Capital Taxes are Passed on to Workers and Consumers
Capital income taxes seem to be passed on to workers and consumers through lower capital accumulation or higher price markups, or some combination thereof.
In What Do Aggregate Consumption Euler Equations Say About the Capital Income Tax Burden? (NBER Working Paper No. 10262), author Casey Mulligan asks what effect U.S. capital income taxes have on consumption growth and on capital markets. He looks first at data from 1947 to 1997 on capital income tax revenue per dollar of capital income, and on the "wedge" between the pretax return on assets and the marginal rate of substitution of consumption over time. He finds that the wedge is fairly constant -- meaning that consumption growth roughly tracked the expected pretax return on capital -- before the tax cut by President John F. Kennedy. After the Kennedy tax cut, though, the pretax return on capital and growth in consumption moved in different directions. In subsequent years, the two series moved together again, both declining during 1970-83 and increasing from 1983 to 1997.
Mulligan concludes that capital taxation drives a wedge between consumption growth and the expected pretax return on capital. His second (and related) conclusion is that capital taxes significantly distort capital markets, precisely because most of the medium- and long-term differences between expected consumption growth and the expected pretax capital return are linked to capital taxation.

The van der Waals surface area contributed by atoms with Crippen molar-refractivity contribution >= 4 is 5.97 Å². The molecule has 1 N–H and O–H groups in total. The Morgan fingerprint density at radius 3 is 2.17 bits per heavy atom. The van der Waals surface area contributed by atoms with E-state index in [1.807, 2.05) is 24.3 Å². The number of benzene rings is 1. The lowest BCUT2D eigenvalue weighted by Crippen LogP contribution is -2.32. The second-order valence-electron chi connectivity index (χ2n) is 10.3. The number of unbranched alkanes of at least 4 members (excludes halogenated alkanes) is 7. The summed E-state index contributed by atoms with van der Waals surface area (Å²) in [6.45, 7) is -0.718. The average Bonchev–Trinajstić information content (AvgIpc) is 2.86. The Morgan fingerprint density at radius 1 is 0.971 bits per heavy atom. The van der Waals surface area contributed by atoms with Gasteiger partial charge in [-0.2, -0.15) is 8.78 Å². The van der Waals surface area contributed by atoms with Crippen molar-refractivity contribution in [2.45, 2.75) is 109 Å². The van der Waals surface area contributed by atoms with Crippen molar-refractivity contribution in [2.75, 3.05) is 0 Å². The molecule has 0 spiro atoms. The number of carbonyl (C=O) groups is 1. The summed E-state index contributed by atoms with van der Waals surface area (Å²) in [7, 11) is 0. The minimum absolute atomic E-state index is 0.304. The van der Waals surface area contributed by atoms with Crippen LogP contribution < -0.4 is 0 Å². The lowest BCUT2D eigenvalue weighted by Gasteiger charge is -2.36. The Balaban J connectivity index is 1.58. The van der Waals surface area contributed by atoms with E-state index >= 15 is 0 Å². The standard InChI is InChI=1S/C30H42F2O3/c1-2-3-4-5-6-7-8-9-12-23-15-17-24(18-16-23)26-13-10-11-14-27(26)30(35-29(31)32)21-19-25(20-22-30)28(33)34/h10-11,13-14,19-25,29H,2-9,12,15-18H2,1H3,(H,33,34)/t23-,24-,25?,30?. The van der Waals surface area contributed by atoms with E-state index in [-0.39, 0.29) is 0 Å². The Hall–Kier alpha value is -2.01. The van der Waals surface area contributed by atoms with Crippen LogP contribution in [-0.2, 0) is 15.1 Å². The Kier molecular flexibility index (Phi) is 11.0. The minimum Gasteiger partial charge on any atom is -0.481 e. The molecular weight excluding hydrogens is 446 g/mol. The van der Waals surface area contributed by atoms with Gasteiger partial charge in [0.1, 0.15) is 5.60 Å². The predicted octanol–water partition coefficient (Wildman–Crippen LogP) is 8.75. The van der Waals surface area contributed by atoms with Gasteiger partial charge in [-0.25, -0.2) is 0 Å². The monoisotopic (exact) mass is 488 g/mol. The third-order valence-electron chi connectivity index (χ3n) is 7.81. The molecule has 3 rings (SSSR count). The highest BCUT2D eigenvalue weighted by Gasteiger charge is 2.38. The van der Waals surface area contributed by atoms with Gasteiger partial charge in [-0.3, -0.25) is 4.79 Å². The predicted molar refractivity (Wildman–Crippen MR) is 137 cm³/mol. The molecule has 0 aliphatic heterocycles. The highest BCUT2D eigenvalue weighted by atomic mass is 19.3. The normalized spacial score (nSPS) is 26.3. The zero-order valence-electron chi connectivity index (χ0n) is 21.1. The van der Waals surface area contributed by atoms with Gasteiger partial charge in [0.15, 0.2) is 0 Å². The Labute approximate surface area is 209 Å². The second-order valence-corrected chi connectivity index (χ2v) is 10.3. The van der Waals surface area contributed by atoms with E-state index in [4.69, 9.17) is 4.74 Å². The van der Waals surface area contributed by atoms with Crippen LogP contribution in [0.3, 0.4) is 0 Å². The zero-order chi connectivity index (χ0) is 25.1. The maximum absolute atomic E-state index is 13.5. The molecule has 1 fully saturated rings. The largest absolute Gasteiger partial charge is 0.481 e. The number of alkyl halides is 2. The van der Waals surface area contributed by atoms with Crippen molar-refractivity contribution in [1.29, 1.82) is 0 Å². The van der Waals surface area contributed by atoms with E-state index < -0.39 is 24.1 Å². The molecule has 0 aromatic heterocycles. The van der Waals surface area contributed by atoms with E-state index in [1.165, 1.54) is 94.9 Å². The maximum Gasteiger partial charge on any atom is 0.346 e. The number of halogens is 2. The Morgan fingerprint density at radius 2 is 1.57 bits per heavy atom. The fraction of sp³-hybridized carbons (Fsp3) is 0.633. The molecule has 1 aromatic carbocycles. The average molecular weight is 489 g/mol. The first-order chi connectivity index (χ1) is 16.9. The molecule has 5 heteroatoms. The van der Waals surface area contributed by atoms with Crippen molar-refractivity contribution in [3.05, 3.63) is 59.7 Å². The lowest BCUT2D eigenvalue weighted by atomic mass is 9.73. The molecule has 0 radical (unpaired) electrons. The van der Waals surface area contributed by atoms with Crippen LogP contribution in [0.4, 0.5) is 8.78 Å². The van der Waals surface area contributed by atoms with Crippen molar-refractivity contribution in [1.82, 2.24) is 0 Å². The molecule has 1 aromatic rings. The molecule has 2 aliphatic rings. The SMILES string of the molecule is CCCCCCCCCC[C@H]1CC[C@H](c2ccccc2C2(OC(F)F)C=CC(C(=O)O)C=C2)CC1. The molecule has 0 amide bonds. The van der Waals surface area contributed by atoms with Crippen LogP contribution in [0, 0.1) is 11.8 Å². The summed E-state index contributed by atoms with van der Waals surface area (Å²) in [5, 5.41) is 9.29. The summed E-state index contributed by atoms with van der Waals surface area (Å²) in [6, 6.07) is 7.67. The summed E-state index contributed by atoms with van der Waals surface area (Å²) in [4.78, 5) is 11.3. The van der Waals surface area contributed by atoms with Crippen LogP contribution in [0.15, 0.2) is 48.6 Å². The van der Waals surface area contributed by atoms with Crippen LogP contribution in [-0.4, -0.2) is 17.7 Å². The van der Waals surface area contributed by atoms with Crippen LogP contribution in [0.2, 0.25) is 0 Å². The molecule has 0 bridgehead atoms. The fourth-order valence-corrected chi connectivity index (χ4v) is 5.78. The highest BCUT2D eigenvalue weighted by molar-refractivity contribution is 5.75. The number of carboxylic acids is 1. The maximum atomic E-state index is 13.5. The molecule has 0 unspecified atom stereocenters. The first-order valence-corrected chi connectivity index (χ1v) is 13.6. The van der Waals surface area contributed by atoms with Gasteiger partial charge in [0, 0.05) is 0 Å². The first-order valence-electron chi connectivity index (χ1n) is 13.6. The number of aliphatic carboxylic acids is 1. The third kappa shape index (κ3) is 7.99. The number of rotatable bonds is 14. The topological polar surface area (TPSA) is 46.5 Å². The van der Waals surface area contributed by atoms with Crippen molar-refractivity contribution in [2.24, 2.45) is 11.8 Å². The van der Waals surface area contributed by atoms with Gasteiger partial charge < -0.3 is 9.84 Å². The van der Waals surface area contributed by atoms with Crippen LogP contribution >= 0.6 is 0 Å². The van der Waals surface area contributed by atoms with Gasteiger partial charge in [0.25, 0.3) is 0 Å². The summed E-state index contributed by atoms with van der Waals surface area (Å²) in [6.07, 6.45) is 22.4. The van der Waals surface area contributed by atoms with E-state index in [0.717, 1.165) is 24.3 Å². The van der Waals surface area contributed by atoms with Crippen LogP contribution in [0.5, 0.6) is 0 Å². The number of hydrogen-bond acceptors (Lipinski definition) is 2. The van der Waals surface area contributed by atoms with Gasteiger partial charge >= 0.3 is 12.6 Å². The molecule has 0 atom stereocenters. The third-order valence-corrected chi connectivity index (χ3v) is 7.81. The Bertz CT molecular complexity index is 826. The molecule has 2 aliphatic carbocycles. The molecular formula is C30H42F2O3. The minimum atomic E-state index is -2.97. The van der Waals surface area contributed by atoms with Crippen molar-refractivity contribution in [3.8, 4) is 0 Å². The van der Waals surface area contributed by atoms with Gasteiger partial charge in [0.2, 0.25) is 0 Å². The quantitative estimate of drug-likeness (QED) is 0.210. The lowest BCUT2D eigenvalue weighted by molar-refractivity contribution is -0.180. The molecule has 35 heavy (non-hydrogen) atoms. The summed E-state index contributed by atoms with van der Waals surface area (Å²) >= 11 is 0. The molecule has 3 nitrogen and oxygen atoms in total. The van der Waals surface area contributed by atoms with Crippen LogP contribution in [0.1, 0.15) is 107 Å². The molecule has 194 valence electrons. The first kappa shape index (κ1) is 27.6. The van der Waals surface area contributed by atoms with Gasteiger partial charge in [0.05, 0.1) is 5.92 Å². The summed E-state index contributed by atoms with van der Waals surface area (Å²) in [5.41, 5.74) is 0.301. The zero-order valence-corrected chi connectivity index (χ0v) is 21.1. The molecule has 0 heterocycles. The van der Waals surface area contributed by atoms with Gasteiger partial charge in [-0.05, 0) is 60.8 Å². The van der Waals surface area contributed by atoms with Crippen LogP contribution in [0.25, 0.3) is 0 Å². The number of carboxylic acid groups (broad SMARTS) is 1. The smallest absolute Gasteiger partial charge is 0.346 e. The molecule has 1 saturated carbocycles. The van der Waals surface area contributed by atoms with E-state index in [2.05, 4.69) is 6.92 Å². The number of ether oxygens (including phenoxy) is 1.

Then Mulligan turns to the elasticity of capital supplied, which he considers a critical parameter for forecasting the impact of capital income taxes. Using 51 annual postwar observations, he estimates how consumption growth changes (that is, the elasticity of consumption growth) with changes in expected asset returns. His results are fairly similar whether "the asset" considered is commercial paper or the S&P 500 -- the supply elasticity of consumption is economically insignificant. But his results differ dramatically if the after-tax return on total capital is used instead: in that case, the elasticity of consumption growth is greater than one.
Finally, Mulligan ponders the strongly negative correlation between the pretax return on capital and the aftertax share of capital income. The simplest and "possibly naive" explanation, Mulligan writes, is that firms respond to capital taxation by moving up their capital demand curve, thereby passing along the capital tax. But economists have been reluctant to adopt this interpretation, because capital tax rates seem to be correlated with non-tax determinants of economic activity. "What would the correlation be," asks Mulligan, "if we could control for non-tax determinants of the business cycle?" Given the wedge between consumption growth and pretax capital returns, capital income taxes seem to be passed on to workers and consumers through lower capital accumulation or higher price markups, or some combination thereof, Mulligan concludes.
-- Carlos Lozada